So my first attempt took an embarrassingly long amount of time :) .  I got caught up on redistributing the the remainder.   I first needed to get the total from the points array which indicates the employee and the percentage of the bonus they should receive.  I then setup another array to keep track of the employees have received a portion of the remainder.  I then run through the divisions array again and pull out the employees that need to receive the bonus and store them in the bonusEmployees array.  And finally I used bonusEmployees array to go back and add to the division array.  This passed all the test cases given but I was sure there was a more efficient approach.  At this point I read the editorial for the match and attempted the problem again.

// second attempt 20 minutes
public class Bonuses {
    private Boolean inArray(int[]arr, int value) {
        for (int n = 0; n < arr.length; ++n) {
            if (arr[n] == value) return true;
        }
        return false;
    }

	public int[] getDivision(int[] points) {
		int [] divisions = new int[points.length];

        int remainder = 100;
        int total = 0;

        for (int point : points) {
            total += point;
        }

        for (int i = 0; i < points.length; ++i) {
            divisions[i] = (int)(Float.valueOf(points[i]) / total * 100);
            remainder -= divisions[i];
        }

        int nextUpdateIndex = 0;
        int[] updates = new int[remainder];
        for (int x = 0; x < updates.length; ++x) updates[x] = -1;

        while (remainder > 0) {
            int max = 0;
            int index = -1;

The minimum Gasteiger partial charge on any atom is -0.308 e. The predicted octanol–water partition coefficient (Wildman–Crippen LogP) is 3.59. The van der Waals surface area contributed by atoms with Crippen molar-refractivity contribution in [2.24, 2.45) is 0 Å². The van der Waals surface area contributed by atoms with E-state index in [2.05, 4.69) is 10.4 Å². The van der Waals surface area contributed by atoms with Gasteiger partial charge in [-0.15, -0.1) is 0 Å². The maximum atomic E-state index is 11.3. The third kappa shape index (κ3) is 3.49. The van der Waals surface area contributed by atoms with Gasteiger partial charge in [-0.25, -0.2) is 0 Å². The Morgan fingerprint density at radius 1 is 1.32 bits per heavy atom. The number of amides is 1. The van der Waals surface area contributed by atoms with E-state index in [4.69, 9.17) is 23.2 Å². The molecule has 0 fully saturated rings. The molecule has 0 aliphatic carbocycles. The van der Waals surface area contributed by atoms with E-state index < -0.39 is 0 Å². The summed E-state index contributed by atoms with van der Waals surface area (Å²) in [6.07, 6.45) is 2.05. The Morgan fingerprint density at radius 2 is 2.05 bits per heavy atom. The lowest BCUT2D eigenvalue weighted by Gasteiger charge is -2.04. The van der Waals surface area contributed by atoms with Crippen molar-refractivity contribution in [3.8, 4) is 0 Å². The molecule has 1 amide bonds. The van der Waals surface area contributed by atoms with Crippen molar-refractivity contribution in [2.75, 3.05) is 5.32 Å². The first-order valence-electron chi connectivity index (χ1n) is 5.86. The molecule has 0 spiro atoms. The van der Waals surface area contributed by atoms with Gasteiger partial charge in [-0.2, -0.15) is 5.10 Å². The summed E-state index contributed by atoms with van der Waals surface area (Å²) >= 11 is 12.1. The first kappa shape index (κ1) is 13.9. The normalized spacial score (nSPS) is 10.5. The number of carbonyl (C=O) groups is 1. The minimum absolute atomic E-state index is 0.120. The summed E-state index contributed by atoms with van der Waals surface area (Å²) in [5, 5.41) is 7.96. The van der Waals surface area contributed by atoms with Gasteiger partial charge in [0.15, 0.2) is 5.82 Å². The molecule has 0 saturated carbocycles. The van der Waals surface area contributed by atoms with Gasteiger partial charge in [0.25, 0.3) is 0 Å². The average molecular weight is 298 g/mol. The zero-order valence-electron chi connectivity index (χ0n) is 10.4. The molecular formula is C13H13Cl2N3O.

for (int j = 0; j < divisions.length && remainder > 0; ++j) {
                if (max < divisions[j] && !inArray(updates, j)) {
                    index = j;
                    max = divisions[j];
                }
            }
            divisions[index]++;
            remainder--;
            updates[nextUpdateIndex] = index;
            nextUpdateIndex++;
        }

        return divisions;
	}
}

A wrote the solution much faster this time.  After reading the editorial, I realized that the remainder would always be smaller than the input array so I was able to eliminate a loop.  Everything else ended up staying relatively the same.  The code got a little cleaner this time, but I was still hung up on how to keep track of the employees that needed to receive the remainder.  I then checked out some of the other solutions to the problem and saw the obvious solution.  See my last attempt:

// final attempt, 3 minutes
public class Bonuses {
    public int[] getDivision(int[] points) {
        int [] divisions = new int [points.length];

        int total = 0, remainder = 100;

        for (int p : points) {
            total += p;
        }

        for (int i = 0; i < points.length; ++i) {
            divisions[i] = points[i] / total * 100;
            remainder -= divisions[i];
        }

        while (remainder > 0) {
            int index = 0, max = 0;

            for (int x = 0; x < points.length; ++x) {
                if (points[x] > max) {
                    max = points[x];
                    index = x;
                }
            }

            remainder--;
            divisions[index]++;
            points[index] = 0;
        }

        return divisions;
    }
}

Just lower the point value of the employee that already received the remainder in the points array!  That way, the next time through the final loop no longer needs any extra checks to keep track of which employee received the bonus as the max will keep track of this for us.  Since we will only go through the points array once ( as remember the remainder will always be less than the number of employees ) setting the last employee to receive the remainder’s point value to 0 effectively ensures that they won’t receive a bump more than once.  By the time I had come to this solution, my time to implement dropped to 3 minutes, way down from 3 hours the first time!

I am very happy with the results of this approach and I look forward to replicating these improvements on some other problems.  This was one of the easy ones that didn’t require any fancy algorithms, but the plan is to work my way up to the hard questions as I learn more about the algorithms and even start participating in some of the weekly competitions to start ranking.

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Duke Deus

Deus Duke is a mobile software developer in the Bay Area. Also interested in game development, the occasional bar, and all around good times.